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Forex Implications of the New UK Prime Minister

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In general terms, the economic policy of the UK under the new government is expected to remain very similar. For example, the new Chancellor Kwasi Kwarteng might have had differences in public image with former chancellor Sunak, but in practice, agrees on most major issues. In fact, the argument between them was mostly along the lines of who was most in favor of the policies.

That having been said, a change of the occupant of No. 10 is an opportunity to do a bit of a course correction. After all, the prior PM was quite unpopular, and the point of a changing leadership is to find a new direction. So, some changes are to be expected, particularly on the front that could be seen as garnering popular support. But, the question for traders is:

How does this affect the markets?

The most notable is in respect to dealing with the energy crisis, which took on increasing new dimensions over the summer. That was when Johnson was still in a caretaker role, and therefore wouldn’t be announcing any major new policy. Though we should remember that the UK already had an energy emergency a year ago, with petrol stations running out of fuel in some places. While largely fueled by consumer panic, there was an underlying logistics issue. Now, there is a different problem.

The new PM is proposing a program to spend as much as £200B in order to keep down energy prices for consumers and businesses. That amounts to a little over 7.4% of the UK’s nominal GDP for last year (and could be even higher if the BOE’s projections of a recession comes true). With multi-decade high inflation, increased spending (or, at least, the monetary expansion to support it) might have quite a few economists rather worried. In particular, some traders have been speculating that cable could fall down to parity, like the Euro already has.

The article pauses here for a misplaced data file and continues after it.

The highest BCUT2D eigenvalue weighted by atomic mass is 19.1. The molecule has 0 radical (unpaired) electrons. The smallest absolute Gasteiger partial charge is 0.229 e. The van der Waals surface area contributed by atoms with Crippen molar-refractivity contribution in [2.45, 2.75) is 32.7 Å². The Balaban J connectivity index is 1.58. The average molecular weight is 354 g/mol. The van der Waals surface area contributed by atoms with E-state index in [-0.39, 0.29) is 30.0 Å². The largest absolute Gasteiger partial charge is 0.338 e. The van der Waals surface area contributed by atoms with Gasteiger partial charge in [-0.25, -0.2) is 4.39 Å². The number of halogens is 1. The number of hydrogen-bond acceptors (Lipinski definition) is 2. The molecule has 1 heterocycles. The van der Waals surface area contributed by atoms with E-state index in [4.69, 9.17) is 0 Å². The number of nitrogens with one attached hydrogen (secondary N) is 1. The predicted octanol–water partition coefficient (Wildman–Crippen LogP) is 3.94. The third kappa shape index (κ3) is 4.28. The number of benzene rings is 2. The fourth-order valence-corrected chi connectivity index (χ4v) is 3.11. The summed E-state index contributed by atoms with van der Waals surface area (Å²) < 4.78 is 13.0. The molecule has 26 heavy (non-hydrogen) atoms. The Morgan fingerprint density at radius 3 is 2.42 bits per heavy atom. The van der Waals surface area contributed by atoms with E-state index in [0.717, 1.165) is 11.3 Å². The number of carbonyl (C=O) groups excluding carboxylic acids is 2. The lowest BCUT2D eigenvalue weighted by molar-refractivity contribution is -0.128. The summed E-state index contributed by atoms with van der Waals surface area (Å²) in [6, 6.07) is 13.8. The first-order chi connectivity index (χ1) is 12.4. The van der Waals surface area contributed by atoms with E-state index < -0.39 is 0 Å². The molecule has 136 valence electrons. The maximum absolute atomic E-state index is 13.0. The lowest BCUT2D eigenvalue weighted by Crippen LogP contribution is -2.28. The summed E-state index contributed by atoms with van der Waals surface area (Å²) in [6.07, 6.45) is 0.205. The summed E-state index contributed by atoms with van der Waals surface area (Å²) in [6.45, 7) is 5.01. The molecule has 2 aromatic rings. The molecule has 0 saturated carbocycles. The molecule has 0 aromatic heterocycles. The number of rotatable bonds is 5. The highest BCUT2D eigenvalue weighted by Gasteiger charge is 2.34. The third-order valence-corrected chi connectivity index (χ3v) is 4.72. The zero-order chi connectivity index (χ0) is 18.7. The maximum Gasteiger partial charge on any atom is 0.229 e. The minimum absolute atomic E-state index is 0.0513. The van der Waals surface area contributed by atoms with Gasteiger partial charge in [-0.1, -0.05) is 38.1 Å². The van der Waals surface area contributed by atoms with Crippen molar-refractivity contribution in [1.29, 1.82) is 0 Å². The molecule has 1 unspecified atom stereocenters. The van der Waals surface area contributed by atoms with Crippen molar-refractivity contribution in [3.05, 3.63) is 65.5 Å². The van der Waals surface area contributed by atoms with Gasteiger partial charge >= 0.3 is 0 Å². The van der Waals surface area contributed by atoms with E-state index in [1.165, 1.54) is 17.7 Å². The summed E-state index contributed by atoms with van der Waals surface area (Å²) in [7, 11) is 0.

What about the nuts and bolts?

Of course there have been other measures announced, such as rescinding the raise in National Insurance. However, since a little over a third of the UK’s energy needs come from overseas, that is the issue most likely to impact forex markets.

While in general, increasing spending based on debt tends to lead to higher inflation, exactly how the mechanism is implemented could have different kinds of effects. And, so far, the details have not been forthcoming, though more information is expected tomorrow.

Getting a handle on the implications

So far, the promise has been to cap household energy bills. There are a wide range of mechanisms to achieve that, and they all have different inflation implications. The basic issue is that capping energy prices would allow UK households to have more disposable income, at a time that the BOE is trying to tamp down demand with higher rates. It might mean the BOE takes a stronger position starting at the next meeting to head off inflation.

If the price cap mechanism is achieved through some sort of direct subsidy to energy bills, that would imply higher domestic spending by the government. Which would increase inflationary pressure. However, if the price cap was more similar to Spain’s, where the government would subsidize input costs for generators, then the inflationary effect might be less.

However, if the BOE takes a stronger stance in raising rates, a stronger pound might additionally help offset the cost of energy and lower inflation. Another reason that BOE policy might look more like the US’ than Europe’s in the near term.

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